Now, maybe you’re thinking this wouldn’t really save the system that much money. Not so fast. Canada spent about $200 billion on healthcare in 2011. Diagnostic tests account for about 10% of health care spending in hospitals. Assuming that trend is roughly the same in community care, that means Canada spent about $20 billion last year just on tests. If we can figure out how to bring that number down by even 10%, significantly less than the amounts seen in those studies from Israel and Sweden, then we could be talking about saving the Canadian health care system billions every year. That should be enough to get our attention.
Of course, the challenge is how to provide this information to doctors in a way that is both accessible and useful. Doctors already have to keep pace with breaking developments in medicine and there’s not much room left in the medical school curriculum for robust education about costs. And doctors are under so much pressure for their time that they’re not going to be able to look up the cost of a test they don’t order very often.
The answer, we think, is to put this information at doctors’ fingertips: build it right into the electronic medical record system they use to order tests. When doctors click the box to order a test on their computer screen, they would see the cost of the test right next to the box (and why not information about test accuracy and clinical guidelines while we are at it?). They instantly get the information they need, right when they need it. This doesn’t stop them from ordering the tests they want to; it just provides them with all of the information they need to act as both clinicians and responsible front-line resource managers.
This isn’t a completely new idea – a group of American researchers attempted something similar using clinical practice guidelines instead of test costs. They incorporated practice guidelines for routine laboratory and chest radiographic testing directly into the electronic ordering system of a cardiac care unit, and provided education on these guidelines to house staff and nurses. Their research showed an estimated reduction in expenditures for “routine” blood tests and chest radiographs of 17%, with no significant changes in health outcomes. This suggests that putting information at doctors’ fingertips right when they need it can promote more effective, more efficient care.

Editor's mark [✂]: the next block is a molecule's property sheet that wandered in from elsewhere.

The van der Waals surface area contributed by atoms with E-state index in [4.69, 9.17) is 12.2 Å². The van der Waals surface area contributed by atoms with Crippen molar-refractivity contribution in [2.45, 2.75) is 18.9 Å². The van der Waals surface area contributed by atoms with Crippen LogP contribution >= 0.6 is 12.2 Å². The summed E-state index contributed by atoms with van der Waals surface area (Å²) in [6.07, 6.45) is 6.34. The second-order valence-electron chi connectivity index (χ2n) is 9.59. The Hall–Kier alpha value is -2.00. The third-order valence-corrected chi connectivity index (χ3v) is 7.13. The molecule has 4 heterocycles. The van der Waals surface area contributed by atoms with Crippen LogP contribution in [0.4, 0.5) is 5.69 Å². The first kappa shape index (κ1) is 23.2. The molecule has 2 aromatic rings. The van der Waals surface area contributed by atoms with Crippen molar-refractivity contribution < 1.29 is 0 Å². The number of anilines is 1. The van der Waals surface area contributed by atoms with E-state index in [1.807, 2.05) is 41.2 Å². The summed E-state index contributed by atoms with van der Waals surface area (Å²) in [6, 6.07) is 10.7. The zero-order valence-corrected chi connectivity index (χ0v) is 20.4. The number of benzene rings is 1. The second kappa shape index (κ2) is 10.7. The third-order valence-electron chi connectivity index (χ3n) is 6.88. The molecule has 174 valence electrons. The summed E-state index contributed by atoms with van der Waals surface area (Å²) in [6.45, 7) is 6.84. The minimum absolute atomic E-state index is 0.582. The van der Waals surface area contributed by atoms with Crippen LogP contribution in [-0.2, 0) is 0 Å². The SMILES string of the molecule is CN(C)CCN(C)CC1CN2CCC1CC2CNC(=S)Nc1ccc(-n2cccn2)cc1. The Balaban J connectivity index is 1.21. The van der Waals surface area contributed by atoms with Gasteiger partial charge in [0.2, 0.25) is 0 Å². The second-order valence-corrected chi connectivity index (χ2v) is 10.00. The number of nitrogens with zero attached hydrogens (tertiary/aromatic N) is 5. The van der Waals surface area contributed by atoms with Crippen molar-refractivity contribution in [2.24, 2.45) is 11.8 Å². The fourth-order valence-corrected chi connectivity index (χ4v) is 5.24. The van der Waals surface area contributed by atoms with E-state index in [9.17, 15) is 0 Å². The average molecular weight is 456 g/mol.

Of course, as with any innovation there are challenges associated with this idea. Many physicians do not currently use EMRs, so this idea could only spread as fast as EMRs are adopted across the system. As a result, not all of the potential cost savings could be realized right away. It’s also important to acknowledge that costs in health care can be difficult to estimate accurately, can vary across regions, and can change as technology advances. Care would have to be taken in developing accurate estimates and keeping these estimates current.
We don’t want to suggest that this is some kind of silver bullet for sustainability. But what is exciting about this idea is that we might not need endless committees to start reducing unnecessary tests, we might just need to empower individual clinicians by giving them the information they need to choose wisely.
[i] It should be noted that these studies were relatively small (and thus underpowered), so until larger studies are conducted or a systematic review is performed these results should be treated with some caution. However, these initial results are promising enough that we think they indicate larger Canadian studies are warranted.